According to the world bank, India’s economic growth is estimated at 8.7 percent for the financial year 2022, which is the highest amongst all large economies. To put this in perspective, the same estimates set China at just 5.5 percent, and advanced economies of Europe, America and Japan at 4.2, 3.7 and 2.9 respectively.
Growing apace with the GDP however, is India's credit gap.The central nerve of the Indian economy, MSMEs (Micro, Small and Medium enterprises) contribute 30% to India’s GDP, 50% to exports, and employ nearly 11 crore workers; all while struggling with a credit gap of Rs. 30 lakh crores. According to the World Bank Programme appraisal document for the Raising and Accelerating MSME Performance (RAMP) programme, over 40 percent of MSMEs lack access to formal sources of finance.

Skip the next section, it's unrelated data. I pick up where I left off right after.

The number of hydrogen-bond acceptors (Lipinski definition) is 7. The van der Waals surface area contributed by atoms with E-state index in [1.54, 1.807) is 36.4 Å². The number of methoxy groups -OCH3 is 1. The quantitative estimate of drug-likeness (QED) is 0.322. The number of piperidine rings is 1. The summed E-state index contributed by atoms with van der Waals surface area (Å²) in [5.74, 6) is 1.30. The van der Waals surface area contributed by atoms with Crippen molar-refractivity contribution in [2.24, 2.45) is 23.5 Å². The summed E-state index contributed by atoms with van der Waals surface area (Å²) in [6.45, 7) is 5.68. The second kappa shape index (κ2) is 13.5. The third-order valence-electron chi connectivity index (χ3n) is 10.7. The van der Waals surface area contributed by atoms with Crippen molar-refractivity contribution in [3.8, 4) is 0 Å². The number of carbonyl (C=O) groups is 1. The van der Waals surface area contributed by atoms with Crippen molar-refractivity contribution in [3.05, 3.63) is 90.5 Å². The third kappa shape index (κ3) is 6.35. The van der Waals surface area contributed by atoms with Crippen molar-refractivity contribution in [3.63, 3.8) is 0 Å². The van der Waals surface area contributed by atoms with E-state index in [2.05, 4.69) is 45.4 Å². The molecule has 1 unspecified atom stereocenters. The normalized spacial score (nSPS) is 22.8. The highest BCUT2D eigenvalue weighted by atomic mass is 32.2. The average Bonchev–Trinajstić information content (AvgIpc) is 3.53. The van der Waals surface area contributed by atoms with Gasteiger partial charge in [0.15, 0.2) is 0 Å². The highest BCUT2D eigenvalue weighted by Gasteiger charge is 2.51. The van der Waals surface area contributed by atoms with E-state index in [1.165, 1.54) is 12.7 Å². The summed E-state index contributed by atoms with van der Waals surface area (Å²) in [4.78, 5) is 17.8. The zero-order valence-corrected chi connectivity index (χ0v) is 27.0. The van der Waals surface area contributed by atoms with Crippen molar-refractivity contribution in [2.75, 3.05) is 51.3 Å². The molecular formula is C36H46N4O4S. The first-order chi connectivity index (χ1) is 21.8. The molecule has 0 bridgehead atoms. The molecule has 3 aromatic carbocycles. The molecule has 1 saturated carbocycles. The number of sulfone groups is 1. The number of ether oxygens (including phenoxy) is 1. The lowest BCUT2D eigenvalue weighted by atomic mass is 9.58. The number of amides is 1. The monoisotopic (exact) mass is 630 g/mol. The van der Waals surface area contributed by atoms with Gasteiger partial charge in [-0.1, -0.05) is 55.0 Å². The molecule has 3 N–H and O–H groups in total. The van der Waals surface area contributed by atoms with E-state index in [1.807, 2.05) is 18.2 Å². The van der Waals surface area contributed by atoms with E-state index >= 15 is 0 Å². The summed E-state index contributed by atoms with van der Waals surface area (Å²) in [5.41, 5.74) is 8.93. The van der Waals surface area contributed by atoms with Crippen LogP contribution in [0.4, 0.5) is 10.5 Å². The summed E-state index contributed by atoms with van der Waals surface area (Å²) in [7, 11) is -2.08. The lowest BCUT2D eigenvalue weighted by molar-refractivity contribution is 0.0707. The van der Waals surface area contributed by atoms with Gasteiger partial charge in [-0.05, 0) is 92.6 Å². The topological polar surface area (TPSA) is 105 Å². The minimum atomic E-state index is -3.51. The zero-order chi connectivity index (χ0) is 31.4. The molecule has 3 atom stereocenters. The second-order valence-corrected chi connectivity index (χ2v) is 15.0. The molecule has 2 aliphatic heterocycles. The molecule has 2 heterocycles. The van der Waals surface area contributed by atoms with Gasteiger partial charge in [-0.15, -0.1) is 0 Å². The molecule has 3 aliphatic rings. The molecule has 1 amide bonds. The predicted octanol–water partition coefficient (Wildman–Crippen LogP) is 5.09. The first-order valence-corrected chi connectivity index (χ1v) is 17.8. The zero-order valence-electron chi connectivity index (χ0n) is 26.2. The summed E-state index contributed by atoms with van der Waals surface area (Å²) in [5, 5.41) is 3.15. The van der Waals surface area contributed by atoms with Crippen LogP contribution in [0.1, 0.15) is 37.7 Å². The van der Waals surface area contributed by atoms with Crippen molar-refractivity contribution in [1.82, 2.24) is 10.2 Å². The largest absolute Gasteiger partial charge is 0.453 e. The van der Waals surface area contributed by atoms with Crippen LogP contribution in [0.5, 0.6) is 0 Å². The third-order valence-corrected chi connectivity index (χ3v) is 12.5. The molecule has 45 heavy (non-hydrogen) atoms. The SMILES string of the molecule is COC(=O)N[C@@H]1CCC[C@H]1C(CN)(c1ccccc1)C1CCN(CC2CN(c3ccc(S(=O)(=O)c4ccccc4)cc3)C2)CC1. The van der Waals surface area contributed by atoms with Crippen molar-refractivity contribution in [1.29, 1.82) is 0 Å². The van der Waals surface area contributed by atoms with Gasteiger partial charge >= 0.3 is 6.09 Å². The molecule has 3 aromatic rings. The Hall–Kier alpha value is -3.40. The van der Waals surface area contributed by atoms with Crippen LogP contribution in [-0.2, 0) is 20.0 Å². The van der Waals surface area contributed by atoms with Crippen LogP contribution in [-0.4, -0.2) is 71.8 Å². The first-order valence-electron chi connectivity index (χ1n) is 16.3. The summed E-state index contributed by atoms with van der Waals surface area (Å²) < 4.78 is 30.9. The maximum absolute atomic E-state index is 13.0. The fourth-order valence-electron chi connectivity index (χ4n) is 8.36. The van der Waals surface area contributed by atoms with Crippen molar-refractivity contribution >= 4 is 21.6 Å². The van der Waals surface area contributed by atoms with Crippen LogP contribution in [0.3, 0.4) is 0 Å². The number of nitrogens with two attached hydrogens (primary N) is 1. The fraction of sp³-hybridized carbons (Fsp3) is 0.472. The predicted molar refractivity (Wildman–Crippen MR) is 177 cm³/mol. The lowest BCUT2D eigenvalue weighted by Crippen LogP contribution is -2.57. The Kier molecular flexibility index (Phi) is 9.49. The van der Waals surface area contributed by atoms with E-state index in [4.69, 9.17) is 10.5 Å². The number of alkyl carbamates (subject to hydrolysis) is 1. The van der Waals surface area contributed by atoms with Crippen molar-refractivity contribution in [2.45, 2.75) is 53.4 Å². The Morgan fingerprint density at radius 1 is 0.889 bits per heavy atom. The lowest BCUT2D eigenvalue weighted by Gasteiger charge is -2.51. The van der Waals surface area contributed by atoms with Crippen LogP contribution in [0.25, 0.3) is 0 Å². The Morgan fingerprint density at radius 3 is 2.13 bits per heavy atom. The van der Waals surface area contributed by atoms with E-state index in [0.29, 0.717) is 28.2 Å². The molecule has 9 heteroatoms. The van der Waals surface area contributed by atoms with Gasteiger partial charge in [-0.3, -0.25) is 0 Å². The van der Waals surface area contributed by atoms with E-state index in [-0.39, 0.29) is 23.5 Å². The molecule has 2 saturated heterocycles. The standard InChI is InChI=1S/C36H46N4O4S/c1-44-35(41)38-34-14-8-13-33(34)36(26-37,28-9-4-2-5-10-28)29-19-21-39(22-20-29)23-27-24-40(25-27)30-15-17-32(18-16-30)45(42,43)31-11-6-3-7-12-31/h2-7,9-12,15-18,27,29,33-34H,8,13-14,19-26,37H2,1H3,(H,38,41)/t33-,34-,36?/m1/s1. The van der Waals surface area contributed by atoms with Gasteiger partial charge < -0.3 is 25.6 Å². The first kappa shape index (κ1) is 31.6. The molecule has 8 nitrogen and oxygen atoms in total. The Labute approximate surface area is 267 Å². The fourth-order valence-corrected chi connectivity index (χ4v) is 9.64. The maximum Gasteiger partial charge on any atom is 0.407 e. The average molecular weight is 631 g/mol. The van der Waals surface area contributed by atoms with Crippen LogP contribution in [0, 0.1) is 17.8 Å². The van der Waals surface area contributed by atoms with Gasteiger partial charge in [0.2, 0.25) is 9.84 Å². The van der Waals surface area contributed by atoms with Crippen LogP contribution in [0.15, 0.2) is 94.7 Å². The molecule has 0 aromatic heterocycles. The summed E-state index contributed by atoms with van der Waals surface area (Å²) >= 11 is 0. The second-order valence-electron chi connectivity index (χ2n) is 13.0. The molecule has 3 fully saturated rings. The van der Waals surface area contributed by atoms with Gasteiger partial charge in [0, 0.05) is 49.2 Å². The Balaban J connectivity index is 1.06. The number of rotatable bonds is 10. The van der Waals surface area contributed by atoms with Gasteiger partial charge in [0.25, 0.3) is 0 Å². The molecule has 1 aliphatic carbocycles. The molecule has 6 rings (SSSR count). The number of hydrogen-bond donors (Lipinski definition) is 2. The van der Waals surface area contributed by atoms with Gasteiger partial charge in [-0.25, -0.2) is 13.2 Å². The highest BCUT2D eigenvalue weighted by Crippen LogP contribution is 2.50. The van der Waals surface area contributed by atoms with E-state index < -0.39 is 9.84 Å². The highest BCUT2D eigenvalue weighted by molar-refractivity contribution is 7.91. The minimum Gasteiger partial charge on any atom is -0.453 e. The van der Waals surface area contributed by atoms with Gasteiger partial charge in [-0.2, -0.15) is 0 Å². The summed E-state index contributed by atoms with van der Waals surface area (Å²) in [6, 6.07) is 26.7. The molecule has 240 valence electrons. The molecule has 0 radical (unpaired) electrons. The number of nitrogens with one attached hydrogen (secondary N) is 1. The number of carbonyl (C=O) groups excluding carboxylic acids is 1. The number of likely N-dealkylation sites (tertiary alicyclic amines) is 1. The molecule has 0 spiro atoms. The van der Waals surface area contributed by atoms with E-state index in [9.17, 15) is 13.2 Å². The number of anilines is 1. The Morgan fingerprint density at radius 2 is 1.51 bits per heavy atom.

And that is just one slice of the credit pie. Agriculture and allied services, businesses in tier 2, 3, 4 cities, social infrastructure projects, artisans, cottage industries, self help groups, etc all remain underserved. Those looking to avail micro-credit, housing or educational loans find their options limited, and loans hard to come by. Often, the only option left to these borrowers is to go to non-institutional lenders, making them vulnerable to unethical exploitation.
Banks vs NBFCs: Who will rise to the challenge?